Jerusalem 1: The First Cuneiform Tablet Found In Jerusalem

In the just released issue of Israel Exploration Journal, Eilat Mazar, Wayne Horowitz, Takayoshi Oshima and Yuval Goren publish the archaeological context, the philology and the mineralogy of a fragment of a Late Bronze Age cuneiform tablet that Mazar uncovered on the Ophel during the 2009 to 2010 season. The authors dubbed the tablet Jerusalem 1.
First, I must say that the interdisciplinary publication team is to be congratulated for the rapid publication of this find. Second, the tablet is so fragmentary that, other than a few general observations, no meaningful interpretation is possible. As Horowitz and Oshima say, “. . . it is clear that we know next to nothing about the original contents and circumstances of the letter. The main significance of this new find does not lie in what we can learn by reading the tablet, but in the historical and archaeological context of the tablet itself.”
The readable text on the fragment consists of the left hand portions of three lines on the obverse and three lines of the reverse. No line has more than five readable or partially readable signs. Three other lines have unreadable traces of signs. It is reasonably clear that the first line of the fragment is not the first line of the original text.
While discovered in an Iron Age fill, there can be little doubt that the tablet is from the Late Bronze Age. While recognizing inherent difficulties when dealing with so few signs, the authors do a good job in supporting a Late Bronze Age date for the tablet largely on epigraphic evidence.
The paper refers to the text as a letter or letter fragment. While I think this is the most probable interpretation, the internal evidence for it being is letter is weak. And the authors seem to assume that it is a letter fragment rather than argue for it being one. As far as I can see, the only internal evidence for it being a letter is “you were. . .” plus “that(?)” (tab-ša am-m[u . . . ]) in obverse line 2’. But many other genres use the second person. Saying “You were,” if this is indeed what it says, does indicate some sort of a narrative and may therefore point to it being a letter. The authors correctly point out that the morphology of the signs and the possible use of ammu have parallels in the Amarna letters. But this is at best circumstantial evidence. Perhaps somewhat stronger are the specific parallels, also noted by the authors, between the epigraphy of this tablet and the Amarna letters from Abdi-Heba of Jerusalem.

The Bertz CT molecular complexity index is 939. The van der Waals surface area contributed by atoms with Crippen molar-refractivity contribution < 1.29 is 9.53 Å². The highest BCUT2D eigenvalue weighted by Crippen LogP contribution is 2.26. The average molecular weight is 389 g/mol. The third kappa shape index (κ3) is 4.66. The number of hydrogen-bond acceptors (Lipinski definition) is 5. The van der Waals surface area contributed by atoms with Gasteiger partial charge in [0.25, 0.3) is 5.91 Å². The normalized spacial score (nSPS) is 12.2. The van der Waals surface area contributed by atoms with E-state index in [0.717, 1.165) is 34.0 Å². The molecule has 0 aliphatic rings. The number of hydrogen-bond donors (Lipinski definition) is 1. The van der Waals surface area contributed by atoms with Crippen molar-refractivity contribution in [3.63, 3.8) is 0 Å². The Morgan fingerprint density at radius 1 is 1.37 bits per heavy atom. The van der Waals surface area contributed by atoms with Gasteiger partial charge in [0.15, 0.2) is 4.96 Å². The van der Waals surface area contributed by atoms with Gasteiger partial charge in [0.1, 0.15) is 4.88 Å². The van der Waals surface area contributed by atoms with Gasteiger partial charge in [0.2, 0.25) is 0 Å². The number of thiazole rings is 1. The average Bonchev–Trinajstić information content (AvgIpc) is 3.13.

Perhaps the most significant finding is that, on mineralogical grounds, the fragment appears to be of local origin, the clay is from “the Central Hill Country of Israel.” The authors believe that the highest probability is that a scribe produced the tablet in Jerusalem. However, the clay of this tablet is not the same as the finer clay used in the majority of the tablets that Abdi Heba sent to the Pharaoh. One of the Abdi Heba letters was not made for local clay. According to the authors, the clay from the majority of the Abdi Heba tablets came from a source local to Jerusalem but somewhat more distant than the clay of Jerusalem 1. As the article tell us, the fragment is likely the remains of an archival copy.
What is abnormally interesting about this tablet fragment is what in may say of scribal schools and scribal practice in Late Bronze Age Jerusalem. I’ll take that up in another post.
Thanks to Jim West for his timely announcement of this publication.

Eilat Mazar, Wayne Horowitz, Takayoshi Oshima and Yuval Goren, “A Cuneiform Tablet from the Ophel in Jerusalem,” IEJ, 60:1 (2010), 4-21